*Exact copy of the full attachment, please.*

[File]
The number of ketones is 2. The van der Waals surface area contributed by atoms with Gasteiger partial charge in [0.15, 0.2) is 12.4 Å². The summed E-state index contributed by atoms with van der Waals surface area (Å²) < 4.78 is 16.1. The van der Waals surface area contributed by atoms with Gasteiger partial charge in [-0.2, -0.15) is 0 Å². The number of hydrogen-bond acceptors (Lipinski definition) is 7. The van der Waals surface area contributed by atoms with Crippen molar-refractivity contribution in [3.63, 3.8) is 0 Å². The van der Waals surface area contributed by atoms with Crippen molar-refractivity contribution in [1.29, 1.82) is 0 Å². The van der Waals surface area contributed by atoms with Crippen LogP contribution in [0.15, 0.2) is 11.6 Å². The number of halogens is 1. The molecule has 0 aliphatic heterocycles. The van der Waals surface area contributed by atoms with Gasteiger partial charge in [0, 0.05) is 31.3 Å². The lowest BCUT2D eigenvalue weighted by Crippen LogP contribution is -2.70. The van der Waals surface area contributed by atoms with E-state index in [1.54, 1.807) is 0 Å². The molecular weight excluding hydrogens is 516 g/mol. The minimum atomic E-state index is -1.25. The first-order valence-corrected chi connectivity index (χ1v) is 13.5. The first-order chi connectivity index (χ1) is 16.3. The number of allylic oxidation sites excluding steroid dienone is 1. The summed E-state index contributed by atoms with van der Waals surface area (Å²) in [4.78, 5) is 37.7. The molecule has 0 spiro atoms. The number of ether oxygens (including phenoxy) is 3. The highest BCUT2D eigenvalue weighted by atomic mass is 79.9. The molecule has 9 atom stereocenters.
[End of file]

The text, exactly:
The number of ketones is 2. The van der Waals surface area contributed by atoms with Gasteiger partial charge in [0.15, 0.2) is 12.4 Å². The summed E-state index contributed by atoms with van der Waals surface area (Å²) < 4.78 is 16.1. The van der Waals surface area contributed by atoms with Gasteiger partial charge in [-0.2, -0.15) is 0 Å². The number of hydrogen-bond acceptors (Lipinski definition) is 7. The van der Waals surface area contributed by atoms with Crippen molar-refractivity contribution in [3.63, 3.8) is 0 Å². The van der Waals surface area contributed by atoms with Crippen molar-refractivity contribution in [1.29, 1.82) is 0 Å². The van der Waals surface area contributed by atoms with Crippen LogP contribution in [0.15, 0.2) is 11.6 Å². The number of halogens is 1. The molecule has 0 aliphatic heterocycles. The van der Waals surface area contributed by atoms with Gasteiger partial charge in [0, 0.05) is 31.3 Å². The lowest BCUT2D eigenvalue weighted by Crippen LogP contribution is -2.70. The van der Waals surface area contributed by atoms with E-state index in [1.54, 1.807) is 0 Å². The molecular weight excluding hydrogens is 516 g/mol. The minimum atomic E-state index is -1.25. The first-order valence-corrected chi connectivity index (χ1v) is 13.5. The first-order chi connectivity index (χ1) is 16.3. The number of allylic oxidation sites excluding steroid dienone is 1. The summed E-state index contributed by atoms with van der Waals surface area (Å²) in [4.78, 5) is 37.7. The molecule has 0 spiro atoms. The number of ether oxygens (including phenoxy) is 3. The highest BCUT2D eigenvalue weighted by atomic mass is 79.9. The molecule has 9 atom stereocenters.